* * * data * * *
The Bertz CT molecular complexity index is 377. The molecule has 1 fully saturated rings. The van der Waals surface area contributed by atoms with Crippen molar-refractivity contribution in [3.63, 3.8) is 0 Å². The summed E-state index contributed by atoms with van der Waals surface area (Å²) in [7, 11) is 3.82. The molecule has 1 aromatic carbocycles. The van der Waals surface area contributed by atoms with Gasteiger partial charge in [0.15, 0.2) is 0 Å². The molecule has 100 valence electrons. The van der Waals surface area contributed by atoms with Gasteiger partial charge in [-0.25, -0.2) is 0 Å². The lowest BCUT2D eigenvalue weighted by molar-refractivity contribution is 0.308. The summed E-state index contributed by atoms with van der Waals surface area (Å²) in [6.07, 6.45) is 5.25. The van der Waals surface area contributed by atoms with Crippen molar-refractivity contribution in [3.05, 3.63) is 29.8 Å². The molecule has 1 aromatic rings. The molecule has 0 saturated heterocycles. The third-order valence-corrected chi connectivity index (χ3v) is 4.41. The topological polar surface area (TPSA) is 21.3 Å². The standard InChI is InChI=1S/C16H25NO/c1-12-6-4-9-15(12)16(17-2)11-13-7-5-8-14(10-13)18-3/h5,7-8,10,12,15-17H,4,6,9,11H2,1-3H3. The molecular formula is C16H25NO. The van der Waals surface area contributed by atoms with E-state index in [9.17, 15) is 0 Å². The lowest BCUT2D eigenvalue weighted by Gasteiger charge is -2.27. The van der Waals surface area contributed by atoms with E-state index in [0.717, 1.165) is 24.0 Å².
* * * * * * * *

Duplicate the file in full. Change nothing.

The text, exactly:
The Bertz CT molecular complexity index is 377. The molecule has 1 fully saturated rings. The van der Waals surface area contributed by atoms with Crippen molar-refractivity contribution in [3.63, 3.8) is 0 Å². The summed E-state index contributed by atoms with van der Waals surface area (Å²) in [7, 11) is 3.82. The molecule has 1 aromatic carbocycles. The van der Waals surface area contributed by atoms with Gasteiger partial charge in [0.15, 0.2) is 0 Å². The molecule has 100 valence electrons. The van der Waals surface area contributed by atoms with Gasteiger partial charge in [-0.25, -0.2) is 0 Å². The lowest BCUT2D eigenvalue weighted by molar-refractivity contribution is 0.308. The summed E-state index contributed by atoms with van der Waals surface area (Å²) in [6.07, 6.45) is 5.25. The van der Waals surface area contributed by atoms with Crippen molar-refractivity contribution in [3.05, 3.63) is 29.8 Å². The molecule has 1 aromatic rings. The molecule has 0 saturated heterocycles. The third-order valence-corrected chi connectivity index (χ3v) is 4.41. The topological polar surface area (TPSA) is 21.3 Å². The standard InChI is InChI=1S/C16H25NO/c1-12-6-4-9-15(12)16(17-2)11-13-7-5-8-14(10-13)18-3/h5,7-8,10,12,15-17H,4,6,9,11H2,1-3H3. The molecular formula is C16H25NO. The van der Waals surface area contributed by atoms with E-state index in [9.17, 15) is 0 Å². The lowest BCUT2D eigenvalue weighted by Gasteiger charge is -2.27. The van der Waals surface area contributed by atoms with E-state index in [0.717, 1.165) is 24.0 Å².